We spent years renovating others homes as well as our own cottage in West Seattle prior to starting our tiny house outside Newport, Washington. We’ve gone from 10 acres of woods to having an “Ideabox” inspired home well underway with the burgundy metal roof due to be installed in just two weeks!
We’d love to include some pictures and would love to share our story. Because of your site, we have been inspired by others walking a similar path, and made changes to our footprint after seeing some of the plans from Ideabox. As parents of 5 and grandparents of another 5, we’ve decided to make our Roten Retreat a two story to accomadate our lives and loves, with option as we age to be able to live on one level only. The foot print is 500 sq ft with 1000 total for both floors. Continue Reading »
Hi folks! My tiny house, the Bayside Bungalow, in Olympia, Washington is available for rent this winter. I’m looking for a full-time renter from December or January through April. Tiny houses in the Northwest fare much better in the winter when someone is living there full-time running the water & keeping the heat on (i.e. no frozen tiny pipes!). And now with the Envi heater AND Dickenson stove, it’ll stay nice and cozy! The house sits on waterfront property on the shore of the Puget Sound, in a rural, quiet setting, which is 15 minutes from downtown Olympia.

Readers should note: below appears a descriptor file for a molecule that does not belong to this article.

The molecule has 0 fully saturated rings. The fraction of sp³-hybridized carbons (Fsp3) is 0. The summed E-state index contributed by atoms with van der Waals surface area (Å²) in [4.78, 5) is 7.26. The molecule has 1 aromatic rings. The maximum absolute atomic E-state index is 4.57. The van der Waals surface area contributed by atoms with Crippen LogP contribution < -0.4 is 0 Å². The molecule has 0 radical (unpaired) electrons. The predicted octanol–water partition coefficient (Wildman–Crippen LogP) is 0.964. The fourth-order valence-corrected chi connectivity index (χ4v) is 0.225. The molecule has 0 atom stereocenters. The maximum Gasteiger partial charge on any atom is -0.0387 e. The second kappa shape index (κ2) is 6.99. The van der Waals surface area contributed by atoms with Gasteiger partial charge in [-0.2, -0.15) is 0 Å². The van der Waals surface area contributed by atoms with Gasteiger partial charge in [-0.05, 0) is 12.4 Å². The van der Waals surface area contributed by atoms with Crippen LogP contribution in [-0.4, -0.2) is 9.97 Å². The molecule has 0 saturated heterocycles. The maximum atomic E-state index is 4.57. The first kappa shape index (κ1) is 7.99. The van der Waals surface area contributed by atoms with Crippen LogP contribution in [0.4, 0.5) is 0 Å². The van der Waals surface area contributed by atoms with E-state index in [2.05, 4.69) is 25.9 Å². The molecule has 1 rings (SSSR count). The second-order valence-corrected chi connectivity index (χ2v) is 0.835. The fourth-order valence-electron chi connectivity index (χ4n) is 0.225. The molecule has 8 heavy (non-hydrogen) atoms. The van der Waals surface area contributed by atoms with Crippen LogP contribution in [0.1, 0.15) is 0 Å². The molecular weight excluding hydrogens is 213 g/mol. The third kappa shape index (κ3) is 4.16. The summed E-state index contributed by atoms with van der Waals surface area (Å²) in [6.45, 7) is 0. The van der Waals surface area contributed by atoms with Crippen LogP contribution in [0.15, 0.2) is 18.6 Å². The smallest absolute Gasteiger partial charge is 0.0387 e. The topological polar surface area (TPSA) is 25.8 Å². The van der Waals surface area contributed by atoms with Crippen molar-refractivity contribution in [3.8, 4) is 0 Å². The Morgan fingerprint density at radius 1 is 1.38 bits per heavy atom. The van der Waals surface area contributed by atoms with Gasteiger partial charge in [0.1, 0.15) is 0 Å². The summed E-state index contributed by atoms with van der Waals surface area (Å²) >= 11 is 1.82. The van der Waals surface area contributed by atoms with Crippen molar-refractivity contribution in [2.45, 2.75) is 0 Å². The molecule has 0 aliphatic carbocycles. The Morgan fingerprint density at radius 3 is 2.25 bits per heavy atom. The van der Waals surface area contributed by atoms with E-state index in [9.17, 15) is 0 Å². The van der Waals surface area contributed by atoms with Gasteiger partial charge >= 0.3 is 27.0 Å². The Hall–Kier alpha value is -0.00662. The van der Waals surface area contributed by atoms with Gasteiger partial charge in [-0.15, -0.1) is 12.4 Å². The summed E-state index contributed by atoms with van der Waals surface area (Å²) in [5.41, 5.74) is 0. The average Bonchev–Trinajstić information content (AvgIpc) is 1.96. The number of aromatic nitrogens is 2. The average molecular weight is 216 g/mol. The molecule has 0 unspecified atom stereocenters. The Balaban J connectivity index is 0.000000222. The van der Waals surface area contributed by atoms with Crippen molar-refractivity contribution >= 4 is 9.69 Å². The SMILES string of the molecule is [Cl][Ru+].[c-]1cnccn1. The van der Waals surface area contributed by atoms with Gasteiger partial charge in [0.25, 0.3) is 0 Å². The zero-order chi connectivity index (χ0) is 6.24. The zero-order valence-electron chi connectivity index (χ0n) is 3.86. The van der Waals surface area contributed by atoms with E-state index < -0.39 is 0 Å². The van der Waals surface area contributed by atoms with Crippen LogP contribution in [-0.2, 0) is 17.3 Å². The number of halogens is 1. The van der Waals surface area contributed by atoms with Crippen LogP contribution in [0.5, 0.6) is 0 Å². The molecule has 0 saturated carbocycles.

Photogrpahs Copyright Tumbleweed Tiny House Company
Asking $550/mo. with utilities included, but I’m willing to be flexible for the right fit.
See www.baysidebungalow.com for photos, and contact information. If you or someone you know is interested, please pass along the word and let me know!
A tiny house may not always work out as a permanent home for everyone. Shawn and Jamie Dehner of the Small House Catalog have lived for the past two years in one of their own designs called the Moschata Rolling Bungalow. This orange delight cost $17,000 to build, sits on a lot the couple owns and contains a full kitchen where they are able to cook and bake, a bathroom with a sink, an RV sized tub and a shower and toilet. The vaulted living room has window sills that are wide enough for their cat to sit on and the sleeping loft has a queen size bed. However, the building codes in their home of Point Roberts, Wash. requires that they build a permanent home within two years.
Their new home will be 700 square feet and the Rolling Bungalow will become their company’s office. The Small House Catalog designs, drafts and occasionally builds small houses and tiny “rolling” bungalows. Their designs are influenced by the kit houses and bungalows of the early 20th Century and are cozy, comfortable and stylish. Both the houses and plans are also affordable for the average person. Several of their plans include the Beekeeper’s Bungalow which is 680 square feet and costs $249 and the 200 square foot Tinka which is free to download. The Small House Catalog also has a great blog that covers a multitude of small and tiny house issues including design aesthetics, small house styles and reviews.
The couple will not leave their rolling home without some regret.
“We’ve met just about all our neighbors (and maybe even our whole town). We never would have met so many people here otherwise,” Jamie said in a recent article for CNN Living. “We’ve even become a landmark…”turn left just after that cute little orange house” is apparently a commonly offered direction! It was a simple, fun building project that solved an immediate need by providing us with clean and comfortable shelter. Furthermore, it saved us a ton of money as we were able to say goodbye to our rental and keep $1,000 a month in our pocket.” Continue Reading »